SoonerCon

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Science Fiction Convention
Name: SoonerCon
Dates: 1985 to at least 1996
Frequency:
Location: Oklahoma
Type: fan run, celebrity guests
Focus:
Organization:
Founder:
Founding Date:
URL:
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SoonerCon was a science fiction con.

Programming included fan panels, an art show, a video room, and more.

1

SoonerCon 1 was held in June 1986.

2

SoonerCon 2 was held in November 1986.

3

SoonerCon 3 was held in November 1987.

4

SoonerCon 4 was held in November 1988.

5

SoonerCon 5 was held in November 1989.

One guest was Richard Arnold.

6

SoonerCon 6 was held in 1990.

Guests were P.N. Elrod, Alicia Austin, and Lois McMaster Bujold.

Con Reports: SoonerCon 6

Guesting at a convention is a peculiar state of mind. One feels one should be off doing something like mixing with the fans or serving on panels, not stuffing one's face with exquisite brownies, fudge, chocolate chip cookies, and milk. But it's a dirty job, and someone's got to do it.

Mark and I arrived in Norman a bit late for SoonerCon's opening ceremonies, but nonetheless managed to get to the World Peace Through Chocolate reception. There we were able to meet and property gush over Lois McMaster Bujold. Despite the lack of towels, she seemed to enjoy every word of it, and we all had a fine old talk about writing in general and her work in particular. We made contact with ORAC members from Dallas and with our rebel comrades of Serendipity, who made us feel very welcome.

Saturday was a pleasant blur, but distinctive in that we started out with a buffet breakfast with Lots and several members of ORAC picked up on the way to the dining room. More gushing followed from all concerned along with the usual shop talk on writing, publishing, and gossip. Mark and I took a spin through the dealer's room, getting our first look at Artist GoH Alicia Austin's delightful work. We saw only one table flogging comic books; the rest were mostly books, videos, scripts, buttons, and one devoted entirely to filk recordings. Oklahoma has apparently not heard of PN Elrod yet, as my own works were missing, but since we were a last-minute addition to the guest roster it was hardly a surprise.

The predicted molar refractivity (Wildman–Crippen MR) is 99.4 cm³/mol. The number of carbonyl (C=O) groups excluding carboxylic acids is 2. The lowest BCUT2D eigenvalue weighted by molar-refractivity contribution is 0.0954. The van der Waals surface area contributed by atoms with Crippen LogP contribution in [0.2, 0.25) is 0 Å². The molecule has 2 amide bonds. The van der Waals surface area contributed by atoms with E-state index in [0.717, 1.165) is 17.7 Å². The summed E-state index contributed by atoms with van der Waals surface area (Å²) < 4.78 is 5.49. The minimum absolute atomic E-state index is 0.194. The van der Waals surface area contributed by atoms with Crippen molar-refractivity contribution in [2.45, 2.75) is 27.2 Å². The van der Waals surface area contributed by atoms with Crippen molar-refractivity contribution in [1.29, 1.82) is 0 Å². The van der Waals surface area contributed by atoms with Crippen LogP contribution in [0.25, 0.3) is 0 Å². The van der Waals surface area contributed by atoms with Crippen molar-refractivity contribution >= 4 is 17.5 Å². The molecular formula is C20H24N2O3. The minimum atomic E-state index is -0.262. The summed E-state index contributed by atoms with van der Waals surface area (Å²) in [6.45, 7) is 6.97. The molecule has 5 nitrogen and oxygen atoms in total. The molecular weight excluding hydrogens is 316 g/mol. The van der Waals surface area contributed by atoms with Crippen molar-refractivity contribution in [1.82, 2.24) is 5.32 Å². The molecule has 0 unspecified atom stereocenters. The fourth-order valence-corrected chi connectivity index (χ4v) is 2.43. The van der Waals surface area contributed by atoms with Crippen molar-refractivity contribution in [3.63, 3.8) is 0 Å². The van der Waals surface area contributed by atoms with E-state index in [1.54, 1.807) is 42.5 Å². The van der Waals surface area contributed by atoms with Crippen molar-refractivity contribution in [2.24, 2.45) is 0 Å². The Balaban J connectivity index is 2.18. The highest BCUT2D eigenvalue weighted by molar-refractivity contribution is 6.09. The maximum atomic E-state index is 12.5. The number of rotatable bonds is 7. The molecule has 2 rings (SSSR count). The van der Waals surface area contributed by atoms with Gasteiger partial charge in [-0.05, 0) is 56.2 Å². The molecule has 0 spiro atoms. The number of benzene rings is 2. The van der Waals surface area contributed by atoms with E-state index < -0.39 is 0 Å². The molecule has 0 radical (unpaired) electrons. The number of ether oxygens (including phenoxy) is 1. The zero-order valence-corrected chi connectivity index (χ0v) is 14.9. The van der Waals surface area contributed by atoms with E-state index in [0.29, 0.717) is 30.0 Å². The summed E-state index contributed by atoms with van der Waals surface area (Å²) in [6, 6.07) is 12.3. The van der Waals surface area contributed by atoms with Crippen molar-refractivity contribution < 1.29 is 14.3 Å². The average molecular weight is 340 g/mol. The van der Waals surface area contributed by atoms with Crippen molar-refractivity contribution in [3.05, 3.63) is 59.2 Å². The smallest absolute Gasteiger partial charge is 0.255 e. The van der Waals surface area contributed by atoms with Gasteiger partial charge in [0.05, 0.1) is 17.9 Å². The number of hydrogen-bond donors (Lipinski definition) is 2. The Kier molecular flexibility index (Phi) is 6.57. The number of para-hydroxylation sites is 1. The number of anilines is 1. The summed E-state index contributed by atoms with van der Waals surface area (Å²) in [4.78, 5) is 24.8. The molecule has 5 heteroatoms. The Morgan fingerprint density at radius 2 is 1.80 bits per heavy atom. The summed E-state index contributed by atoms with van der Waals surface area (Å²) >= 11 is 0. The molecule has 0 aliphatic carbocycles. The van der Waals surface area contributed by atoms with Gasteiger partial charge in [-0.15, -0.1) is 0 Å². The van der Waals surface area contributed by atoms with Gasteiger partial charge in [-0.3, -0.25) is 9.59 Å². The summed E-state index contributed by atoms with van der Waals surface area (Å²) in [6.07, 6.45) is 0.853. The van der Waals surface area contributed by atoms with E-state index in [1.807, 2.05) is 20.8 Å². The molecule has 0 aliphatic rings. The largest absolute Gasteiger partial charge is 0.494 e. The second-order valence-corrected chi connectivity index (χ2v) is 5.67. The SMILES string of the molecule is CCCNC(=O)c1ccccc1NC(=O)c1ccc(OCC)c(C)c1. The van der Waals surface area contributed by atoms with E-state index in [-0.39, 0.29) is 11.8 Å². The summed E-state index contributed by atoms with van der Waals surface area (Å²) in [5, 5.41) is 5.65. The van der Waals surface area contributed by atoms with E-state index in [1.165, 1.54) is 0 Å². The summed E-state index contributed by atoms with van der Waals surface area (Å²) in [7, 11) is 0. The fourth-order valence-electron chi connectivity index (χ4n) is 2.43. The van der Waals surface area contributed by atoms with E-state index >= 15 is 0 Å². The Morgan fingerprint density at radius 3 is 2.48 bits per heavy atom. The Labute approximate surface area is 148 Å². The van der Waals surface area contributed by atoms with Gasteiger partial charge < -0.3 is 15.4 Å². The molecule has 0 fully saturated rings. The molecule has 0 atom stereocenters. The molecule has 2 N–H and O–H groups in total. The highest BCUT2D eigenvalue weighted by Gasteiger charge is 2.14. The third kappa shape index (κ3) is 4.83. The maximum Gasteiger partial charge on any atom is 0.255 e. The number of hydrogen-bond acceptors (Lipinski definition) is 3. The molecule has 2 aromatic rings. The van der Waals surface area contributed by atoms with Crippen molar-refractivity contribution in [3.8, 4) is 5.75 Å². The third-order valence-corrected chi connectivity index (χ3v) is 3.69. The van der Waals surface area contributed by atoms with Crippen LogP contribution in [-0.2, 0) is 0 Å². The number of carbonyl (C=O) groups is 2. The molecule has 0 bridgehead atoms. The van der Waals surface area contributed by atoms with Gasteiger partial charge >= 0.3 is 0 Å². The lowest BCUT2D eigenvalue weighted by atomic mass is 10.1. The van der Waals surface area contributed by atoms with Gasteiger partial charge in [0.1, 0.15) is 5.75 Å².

We gravitated to the art room and enjoyed viewing a variety of styles and subject matters, some of which might send Jesse Helms into a swoon — but then, that's his problem. My personal favorite was a cartoon piece of The Rocky Horror Picture Show with Bull as Frank N Furter, complete with corset and stockings. The con suite was thick on people with a draw-your-own soda fountain and an endless supply of popcorn. The only objection we had to it was the overly loud stereo which one of the concoms obligingly turned down so people could hear themselves talk. About 20 seconds later a miffed-looking girl turned it backup again, louder than before, ignoring ours and the committee member's protests. We left.

The costume contest was well-run from our point of view, though there were more people in the audience in costume than there were on stage. The concoms were most accommodating at the judges' request for rearranging the placement of the table and turning up pens and paper which certainly offset the rudeness of the aforementioned stereo girl. The contest went fairly quickly, the judges knew what they were doing and worked well together. Best of Show went to a Klingon from the Mirror, Mirror universe, Capt Craggy of a Klingon floral ship. He was gorgeously bedecked in white and lavender robes with sweet little ribbons bed to the ends of his mustache. Each of the lady judges got a rose and the gentlemen were affectionately tickled under the chin with a lavender feather duster. It was to die for!

After that heady experience, Mark and I retired to change into party clothes—having spent several hours as Avon and Servalan — and joined the festivities at Serendipity's room. Whoever baked the chocolate chip cookies with the mint-flavored chips deserves a medal. There we had more shoptalk with Lois and everyone traded shaggy-dog stories and information of all kinds. In light of Lois' military-flavored writing, I noticed that she was paying particularly close attention when Mark was holding forth on the differences between dispatching a person with a gun vs. a knife. (He reads a lot, folks, honest!) But perhaps she was riveted by the button Jackie Black presented him that read: "I'm not a mercenary — killing's more of a hobby with me."

Sunday we crammed in a few more activities like breaking down and actually buying some things in the dealer's room. Neither of us could resist Alicia Austin's prints for long. I also turned up a copy of Huntress, a magazine focusing on The Avengers in general and Diana Rigg in particular. Lois has a great fondness for Oliver Reed, and in her Shards of Honor, his avatar turns up in the form of Aral Vorkosigan, the hero. The magazine had a lengthy article on Rigg's appearance in The Assassination Bureau with lots of photos, making it irresistibl. Lois got a kick out of seeing it, stating, "Yes, that's him before he discovered carbohydrates."